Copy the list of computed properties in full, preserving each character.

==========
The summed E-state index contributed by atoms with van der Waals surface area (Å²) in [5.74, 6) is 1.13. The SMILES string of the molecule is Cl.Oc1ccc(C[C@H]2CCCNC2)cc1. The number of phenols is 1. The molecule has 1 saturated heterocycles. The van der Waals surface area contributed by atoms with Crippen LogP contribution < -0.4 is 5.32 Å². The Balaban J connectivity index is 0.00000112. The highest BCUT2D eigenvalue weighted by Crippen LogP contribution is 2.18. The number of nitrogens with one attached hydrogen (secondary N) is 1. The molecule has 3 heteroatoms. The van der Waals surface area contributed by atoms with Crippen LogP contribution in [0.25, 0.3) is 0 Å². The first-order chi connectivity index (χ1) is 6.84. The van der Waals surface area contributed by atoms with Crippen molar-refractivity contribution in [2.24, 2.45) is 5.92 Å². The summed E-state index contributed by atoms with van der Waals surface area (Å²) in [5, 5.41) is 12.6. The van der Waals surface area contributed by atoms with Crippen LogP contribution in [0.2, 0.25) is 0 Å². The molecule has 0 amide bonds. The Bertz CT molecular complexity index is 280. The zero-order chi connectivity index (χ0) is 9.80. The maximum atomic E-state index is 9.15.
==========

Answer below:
The summed E-state index contributed by atoms with van der Waals surface area (Å²) in [5.74, 6) is 1.13. The SMILES string of the molecule is Cl.Oc1ccc(C[C@H]2CCCNC2)cc1. The number of phenols is 1. The molecule has 1 saturated heterocycles. The van der Waals surface area contributed by atoms with Crippen LogP contribution < -0.4 is 5.32 Å². The Balaban J connectivity index is 0.00000112. The highest BCUT2D eigenvalue weighted by Crippen LogP contribution is 2.18. The number of nitrogens with one attached hydrogen (secondary N) is 1. The molecule has 3 heteroatoms. The van der Waals surface area contributed by atoms with Crippen LogP contribution in [0.25, 0.3) is 0 Å². The first-order chi connectivity index (χ1) is 6.84. The van der Waals surface area contributed by atoms with Crippen molar-refractivity contribution in [2.24, 2.45) is 5.92 Å². The summed E-state index contributed by atoms with van der Waals surface area (Å²) in [5, 5.41) is 12.6. The van der Waals surface area contributed by atoms with Crippen LogP contribution in [0.2, 0.25) is 0 Å². The molecule has 0 amide bonds. The Bertz CT molecular complexity index is 280. The zero-order chi connectivity index (χ0) is 9.80. The maximum atomic E-state index is 9.15.